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Chileans again reject new constitution

By SERGIO HELD and GERMAN SANCHEZ in Bogota | China Daily Global | Updated: 2023-12-20 10:15
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A woman sells newspapers covering the referendum of a new constitution in Santiago, Chile, on Monday. IVAN ALVARADO/REUTERS

Chileans rejected a new constitution in a referendum on Sunday, highlighting ongoing polarization in the Latin American country. It is the second proposed reform rejected in two years.

With almost all votes counted, 55.76 percent of Chileans voted against the new text while 44.24 percent voted for it. The result means that Chile will retain its constitution adopted in 1980 during the rule of Augusto Pinochet, which is blamed for being in favor of companies and the elite.

The door is closed for now to a modification of the current constitution, Carlos Adasme, former mayor of Maipo Island, told China Daily.

"What the citizens have indicated to us and what the citizens have indicated to the political class is that they are not satisfied. The proposals made do not fit with the citizens' feelings, therefore, they reject these alternatives and they hope that the political class will start working on those issues that are relevant today," he said, calling pension, health, education and public safety matters of great concern.

President Gabriel Boric said the country has become polarized and divided, noting that the government would not try to rewrite the constitution a third time, but would instead seek to reform the country's tax and pension systems.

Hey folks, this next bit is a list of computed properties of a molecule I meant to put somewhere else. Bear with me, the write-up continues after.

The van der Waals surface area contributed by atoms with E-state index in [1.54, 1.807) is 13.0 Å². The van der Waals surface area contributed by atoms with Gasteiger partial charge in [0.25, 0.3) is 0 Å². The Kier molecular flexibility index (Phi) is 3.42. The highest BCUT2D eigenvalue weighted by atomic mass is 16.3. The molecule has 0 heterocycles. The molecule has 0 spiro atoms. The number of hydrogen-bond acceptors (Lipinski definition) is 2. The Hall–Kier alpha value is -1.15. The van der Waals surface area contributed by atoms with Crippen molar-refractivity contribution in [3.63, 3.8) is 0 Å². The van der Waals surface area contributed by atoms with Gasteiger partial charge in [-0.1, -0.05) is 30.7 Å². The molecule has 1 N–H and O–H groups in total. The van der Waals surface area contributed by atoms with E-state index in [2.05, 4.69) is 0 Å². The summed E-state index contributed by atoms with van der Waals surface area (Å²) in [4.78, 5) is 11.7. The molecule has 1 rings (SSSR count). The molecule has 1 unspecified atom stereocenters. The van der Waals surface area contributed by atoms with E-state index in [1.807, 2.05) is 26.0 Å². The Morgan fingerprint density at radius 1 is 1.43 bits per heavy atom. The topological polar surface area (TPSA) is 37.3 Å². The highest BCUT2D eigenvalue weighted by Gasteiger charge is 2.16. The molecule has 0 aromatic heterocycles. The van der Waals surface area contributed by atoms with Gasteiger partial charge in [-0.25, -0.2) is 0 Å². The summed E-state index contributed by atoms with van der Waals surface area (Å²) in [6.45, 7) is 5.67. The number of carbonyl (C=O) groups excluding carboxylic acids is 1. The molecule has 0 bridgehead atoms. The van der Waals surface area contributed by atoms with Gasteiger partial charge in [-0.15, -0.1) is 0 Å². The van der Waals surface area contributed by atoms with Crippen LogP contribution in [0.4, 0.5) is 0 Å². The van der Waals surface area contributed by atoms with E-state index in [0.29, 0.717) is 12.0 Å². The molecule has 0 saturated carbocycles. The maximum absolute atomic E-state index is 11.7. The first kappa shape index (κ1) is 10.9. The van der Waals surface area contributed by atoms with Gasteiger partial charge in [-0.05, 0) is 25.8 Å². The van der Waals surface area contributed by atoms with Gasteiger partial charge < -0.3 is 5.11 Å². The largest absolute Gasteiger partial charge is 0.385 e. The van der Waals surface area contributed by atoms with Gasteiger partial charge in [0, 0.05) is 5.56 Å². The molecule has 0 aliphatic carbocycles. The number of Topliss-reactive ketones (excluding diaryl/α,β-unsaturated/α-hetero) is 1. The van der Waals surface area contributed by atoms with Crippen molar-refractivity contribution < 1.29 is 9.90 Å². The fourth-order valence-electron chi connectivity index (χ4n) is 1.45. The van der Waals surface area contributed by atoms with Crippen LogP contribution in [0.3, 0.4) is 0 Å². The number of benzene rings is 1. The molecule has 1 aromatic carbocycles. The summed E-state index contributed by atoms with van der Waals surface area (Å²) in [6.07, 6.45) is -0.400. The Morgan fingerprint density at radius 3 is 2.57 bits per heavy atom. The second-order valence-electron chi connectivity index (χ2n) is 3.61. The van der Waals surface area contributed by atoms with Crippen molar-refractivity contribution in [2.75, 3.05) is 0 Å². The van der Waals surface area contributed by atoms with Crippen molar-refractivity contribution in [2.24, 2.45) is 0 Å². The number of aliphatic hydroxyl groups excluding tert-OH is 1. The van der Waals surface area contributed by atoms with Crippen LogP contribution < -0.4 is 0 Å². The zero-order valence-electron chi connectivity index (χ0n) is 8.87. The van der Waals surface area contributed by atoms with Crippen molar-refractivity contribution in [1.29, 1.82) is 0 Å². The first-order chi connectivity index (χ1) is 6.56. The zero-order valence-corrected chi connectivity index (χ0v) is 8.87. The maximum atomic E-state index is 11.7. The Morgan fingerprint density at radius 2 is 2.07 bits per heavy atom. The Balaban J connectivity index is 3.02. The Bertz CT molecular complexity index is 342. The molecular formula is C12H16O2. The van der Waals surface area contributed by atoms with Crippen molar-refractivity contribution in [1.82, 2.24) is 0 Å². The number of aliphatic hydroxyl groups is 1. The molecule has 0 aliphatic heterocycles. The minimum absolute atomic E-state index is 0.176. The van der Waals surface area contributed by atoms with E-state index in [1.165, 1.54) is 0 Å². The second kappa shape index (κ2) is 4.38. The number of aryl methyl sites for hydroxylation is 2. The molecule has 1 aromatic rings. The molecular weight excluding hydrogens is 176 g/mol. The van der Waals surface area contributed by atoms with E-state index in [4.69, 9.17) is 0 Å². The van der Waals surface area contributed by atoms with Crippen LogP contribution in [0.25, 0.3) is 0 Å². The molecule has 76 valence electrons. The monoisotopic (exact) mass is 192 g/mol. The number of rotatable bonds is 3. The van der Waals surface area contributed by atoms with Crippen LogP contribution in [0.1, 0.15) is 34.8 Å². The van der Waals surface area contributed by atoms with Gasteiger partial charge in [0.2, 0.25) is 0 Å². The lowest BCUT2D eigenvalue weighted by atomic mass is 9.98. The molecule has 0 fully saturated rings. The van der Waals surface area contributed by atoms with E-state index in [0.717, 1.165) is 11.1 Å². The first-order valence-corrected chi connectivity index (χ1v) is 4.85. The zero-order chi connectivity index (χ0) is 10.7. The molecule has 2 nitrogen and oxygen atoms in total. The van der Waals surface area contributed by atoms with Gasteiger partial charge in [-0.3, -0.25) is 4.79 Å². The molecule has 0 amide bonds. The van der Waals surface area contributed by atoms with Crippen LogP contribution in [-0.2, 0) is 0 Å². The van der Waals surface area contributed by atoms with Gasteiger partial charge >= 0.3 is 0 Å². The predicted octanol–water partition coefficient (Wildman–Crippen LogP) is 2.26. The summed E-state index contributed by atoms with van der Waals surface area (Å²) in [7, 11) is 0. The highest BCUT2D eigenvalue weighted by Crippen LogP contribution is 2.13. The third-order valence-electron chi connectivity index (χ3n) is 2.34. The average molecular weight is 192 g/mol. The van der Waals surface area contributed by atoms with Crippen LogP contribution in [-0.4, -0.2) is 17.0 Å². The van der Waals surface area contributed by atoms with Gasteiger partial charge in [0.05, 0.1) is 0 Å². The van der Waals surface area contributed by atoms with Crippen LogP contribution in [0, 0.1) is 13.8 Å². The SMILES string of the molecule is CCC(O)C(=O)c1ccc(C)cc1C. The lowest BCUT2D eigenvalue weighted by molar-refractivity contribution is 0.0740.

"What the citizenry is demanding is a better capacity for dialogue, of consensus, but most of all, of action," Boric said during a television address after the results were announced.

The plebiscite was nationwide, with mandatory voting for 15.4 million people, of which 13 million went to the polls.

The effort to rewrite the country's constitution started in 2019 after protests, sometimes violent, against inequality. The first text guaranteed a long list of rights and freedoms, as well as making sweeping changes to the country's judicial and political systems. It was rejected by about 61 percent of voters in September last year.

The 2022 draft would have drastically altered the nation's basic principles, erasing long-standing South American customs, Pamela Pizarro, executive director of Cuide Chile, told China Daily at the time.

The second proposed text was considered more conservative, in some ways, than the existing constitution.

Indicators seen

"This plebiscite is a second plebiscite that we have had as a result of a crisis of violence … where the stability of our country has been affected and this is practically traceable from the economic or social indicators of the last four years," Javier Silva, political analyst at think tank Astral Citizen Foundation, told China Daily.

Critics said the proposed text failed to protect indigenous rights, restrictions on reproductive rights, and enshrined private sector participation in the provision of services such as health, education and pension.

"I voted rejection to change the constitution … and I will vote rejection against a constitution that enshrines principles of the radical left," Teresa Marinovic, a columnist, politician and member of the 2022 Constitutional Convention, said ahead of the recent referendum.

After last year's failure, a new constitutional convention was elected in May to draft a different text.

The latest draft was handed over to Boric and the Chilean public on Nov 7, marking the beginning of a nationwide debate and discussion on the proposed constitution.

The writers are freelance journalists for China Daily.

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